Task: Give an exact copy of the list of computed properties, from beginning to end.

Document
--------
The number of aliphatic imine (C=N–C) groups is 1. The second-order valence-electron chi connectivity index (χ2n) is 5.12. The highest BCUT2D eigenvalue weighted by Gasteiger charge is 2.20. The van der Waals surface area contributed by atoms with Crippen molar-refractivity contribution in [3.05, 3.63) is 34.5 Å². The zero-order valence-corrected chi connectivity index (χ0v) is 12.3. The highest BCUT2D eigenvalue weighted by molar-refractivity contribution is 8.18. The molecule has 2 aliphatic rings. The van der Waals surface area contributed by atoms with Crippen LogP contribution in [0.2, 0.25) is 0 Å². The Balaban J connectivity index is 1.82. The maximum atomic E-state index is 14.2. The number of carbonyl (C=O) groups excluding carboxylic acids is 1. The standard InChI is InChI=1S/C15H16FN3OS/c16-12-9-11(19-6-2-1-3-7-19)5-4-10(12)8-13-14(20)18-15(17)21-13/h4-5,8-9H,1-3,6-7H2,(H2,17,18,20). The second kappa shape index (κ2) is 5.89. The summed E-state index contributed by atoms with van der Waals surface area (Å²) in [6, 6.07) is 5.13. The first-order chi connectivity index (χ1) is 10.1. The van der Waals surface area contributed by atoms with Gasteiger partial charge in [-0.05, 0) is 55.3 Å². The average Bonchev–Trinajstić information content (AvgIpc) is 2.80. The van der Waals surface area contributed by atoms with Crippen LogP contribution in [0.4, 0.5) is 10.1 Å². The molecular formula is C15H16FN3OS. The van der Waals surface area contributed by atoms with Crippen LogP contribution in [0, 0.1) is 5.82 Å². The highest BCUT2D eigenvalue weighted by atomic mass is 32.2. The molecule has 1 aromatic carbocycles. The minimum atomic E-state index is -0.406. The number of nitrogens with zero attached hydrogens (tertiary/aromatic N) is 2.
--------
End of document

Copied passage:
The number of aliphatic imine (C=N–C) groups is 1. The second-order valence-electron chi connectivity index (χ2n) is 5.12. The highest BCUT2D eigenvalue weighted by Gasteiger charge is 2.20. The van der Waals surface area contributed by atoms with Crippen molar-refractivity contribution in [3.05, 3.63) is 34.5 Å². The zero-order valence-corrected chi connectivity index (χ0v) is 12.3. The highest BCUT2D eigenvalue weighted by molar-refractivity contribution is 8.18. The molecule has 2 aliphatic rings. The van der Waals surface area contributed by atoms with Crippen LogP contribution in [0.2, 0.25) is 0 Å². The Balaban J connectivity index is 1.82. The maximum atomic E-state index is 14.2. The number of carbonyl (C=O) groups excluding carboxylic acids is 1. The standard InChI is InChI=1S/C15H16FN3OS/c16-12-9-11(19-6-2-1-3-7-19)5-4-10(12)8-13-14(20)18-15(17)21-13/h4-5,8-9H,1-3,6-7H2,(H2,17,18,20). The second kappa shape index (κ2) is 5.89. The summed E-state index contributed by atoms with van der Waals surface area (Å²) in [6, 6.07) is 5.13. The first-order chi connectivity index (χ1) is 10.1. The van der Waals surface area contributed by atoms with Gasteiger partial charge in [-0.05, 0) is 55.3 Å². The average Bonchev–Trinajstić information content (AvgIpc) is 2.80. The van der Waals surface area contributed by atoms with Crippen LogP contribution in [0.4, 0.5) is 10.1 Å². The molecular formula is C15H16FN3OS. The van der Waals surface area contributed by atoms with Crippen LogP contribution in [0, 0.1) is 5.82 Å². The highest BCUT2D eigenvalue weighted by atomic mass is 32.2. The molecule has 1 aromatic carbocycles. The minimum atomic E-state index is -0.406. The number of nitrogens with zero attached hydrogens (tertiary/aromatic N) is 2.